Most people coming to yoga practice for the first time are not interested in philosophy, however. This is why it is important for teachers to have at least begun the lifelong process of integrating the yamas and niyamas into their own lives. When we as teachers come from an integrated practice of the yamas and niyamas, we are less likely to transfer a competitive message to our students. When the yamas and niyamas become our context, our students are more likely to act from this context.

If we took only the concept of non-harming to heart and practiced asana through this filter, practice in the West would look very different. As it is, we watch classmates, teachers, and the plethora of YouTube videos and magazine photos of people doing fancy poses, and we think this is “advanced” yoga. We judge ourselves as either good yogis or bad yogis based on how we measure up to these images. Judging ourselves in this way is not only antithetical to non-harming, it is also antithetical to how the yoga tradition defines mastery of asana.

The Yoga Sutras define mastery of asana as the point “when all effort is relaxed and the mind is absorbed in the Infinite.” There’s no mention of “perfecting poses” or performing “advanced” poses. The idea that some poses are advanced and others beginning is purely a modern invention. Until the British colonized India and introduced gymnastics, the majority of asanas were simple, seated poses designed to prepare one’s body for sitting meditation.

If we practiced from the context of yoga’s radically different idea of mastery, far fewer yoga injuries would occur. Instead of trying to force our bodies into poses that are structurally unachievable for the vast majority of people, we would instead relax into the pose we are in at the present moment, and the practice that is appropriate for our bodies right now—no matter what it looks like or how seemingly simple it is. The freedom that the yoga tradition promises is available not through fancy poses, but by relaxing into the pose of this moment, here and now.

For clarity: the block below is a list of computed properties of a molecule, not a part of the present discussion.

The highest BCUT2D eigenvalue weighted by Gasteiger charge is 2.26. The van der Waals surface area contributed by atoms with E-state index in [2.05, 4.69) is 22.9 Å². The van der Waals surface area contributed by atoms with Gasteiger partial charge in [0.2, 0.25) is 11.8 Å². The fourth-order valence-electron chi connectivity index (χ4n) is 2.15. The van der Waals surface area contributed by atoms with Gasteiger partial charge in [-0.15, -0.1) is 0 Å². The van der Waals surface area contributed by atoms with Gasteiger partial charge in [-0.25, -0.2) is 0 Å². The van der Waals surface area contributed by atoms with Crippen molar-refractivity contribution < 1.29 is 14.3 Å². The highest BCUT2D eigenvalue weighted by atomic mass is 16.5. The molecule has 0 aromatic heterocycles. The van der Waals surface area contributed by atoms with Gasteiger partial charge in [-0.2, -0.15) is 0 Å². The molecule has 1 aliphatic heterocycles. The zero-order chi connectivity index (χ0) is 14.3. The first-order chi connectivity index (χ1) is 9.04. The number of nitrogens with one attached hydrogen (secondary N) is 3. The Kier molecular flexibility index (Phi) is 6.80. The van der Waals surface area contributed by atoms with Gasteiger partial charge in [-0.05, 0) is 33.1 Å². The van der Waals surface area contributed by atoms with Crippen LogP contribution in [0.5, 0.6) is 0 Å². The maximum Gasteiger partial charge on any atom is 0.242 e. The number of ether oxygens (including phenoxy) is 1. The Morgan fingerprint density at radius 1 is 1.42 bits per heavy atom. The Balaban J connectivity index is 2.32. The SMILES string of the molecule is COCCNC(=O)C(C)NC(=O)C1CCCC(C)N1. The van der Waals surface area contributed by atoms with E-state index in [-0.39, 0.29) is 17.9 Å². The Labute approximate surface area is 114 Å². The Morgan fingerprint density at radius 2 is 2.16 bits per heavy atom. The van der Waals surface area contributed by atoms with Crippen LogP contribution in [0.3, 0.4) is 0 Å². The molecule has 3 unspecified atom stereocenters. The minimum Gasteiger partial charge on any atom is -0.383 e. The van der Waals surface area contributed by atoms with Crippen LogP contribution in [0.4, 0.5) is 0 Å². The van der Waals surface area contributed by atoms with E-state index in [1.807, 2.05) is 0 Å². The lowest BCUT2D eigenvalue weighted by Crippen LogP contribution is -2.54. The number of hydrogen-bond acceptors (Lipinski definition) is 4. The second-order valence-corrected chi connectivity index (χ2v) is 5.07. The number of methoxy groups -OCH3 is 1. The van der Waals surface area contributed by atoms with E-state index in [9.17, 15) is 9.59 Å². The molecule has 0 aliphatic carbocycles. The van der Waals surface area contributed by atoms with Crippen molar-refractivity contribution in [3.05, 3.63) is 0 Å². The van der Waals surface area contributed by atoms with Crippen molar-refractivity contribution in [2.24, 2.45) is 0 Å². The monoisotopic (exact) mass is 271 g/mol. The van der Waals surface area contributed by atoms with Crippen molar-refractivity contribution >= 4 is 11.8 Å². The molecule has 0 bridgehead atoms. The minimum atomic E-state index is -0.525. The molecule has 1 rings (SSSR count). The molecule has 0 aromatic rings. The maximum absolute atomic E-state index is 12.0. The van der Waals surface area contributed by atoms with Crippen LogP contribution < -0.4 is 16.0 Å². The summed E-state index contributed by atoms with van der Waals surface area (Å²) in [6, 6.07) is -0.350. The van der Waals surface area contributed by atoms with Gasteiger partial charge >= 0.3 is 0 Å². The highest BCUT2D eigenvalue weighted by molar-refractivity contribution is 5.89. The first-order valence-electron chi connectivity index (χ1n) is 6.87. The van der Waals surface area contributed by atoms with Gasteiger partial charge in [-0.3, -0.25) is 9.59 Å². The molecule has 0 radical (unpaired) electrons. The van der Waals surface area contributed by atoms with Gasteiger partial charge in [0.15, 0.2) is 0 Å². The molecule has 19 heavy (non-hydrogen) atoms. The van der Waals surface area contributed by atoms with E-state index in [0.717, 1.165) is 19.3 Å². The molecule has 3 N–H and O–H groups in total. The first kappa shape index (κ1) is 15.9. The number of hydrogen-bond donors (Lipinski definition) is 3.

How the Eight Limbs of Yoga promote healthy practice

Yama:  The yamas teach us to approach practice with honesty, generosity and the spirit of non-harming.

Niyama:  The niyamas teach us about contentment, self-study, and that our practice is not just about ourselves, that it is for the benefit of all beings.

Asana:  The sutras say, “The physical posture should be steady and comfortable.”

Pranayama:  Breathing practices show us how to practice with the continuity of our breath in mind, so that we don’t move beyond the limits of our body’s ability to breathe freely.

Pratyahara:  Pratyahara teaches us how not to become attached to the pleasant—or unpleasant—sensations we feel in practice.

Dharana:  Dharana steadies the mind so that we can see more clearly what is happening in our bodies as we practice.

Dhyana:  Dhyana refines our awareness of the experiences of each passing moment.

Samadhi:  Gives us a taste of the settling of the mind into silence—the true definition of yoga.

Charlotte Bell is a yoga teacher, author and musician who lives in Salt Lake City. Visit her at www.charlottebellyoga.com.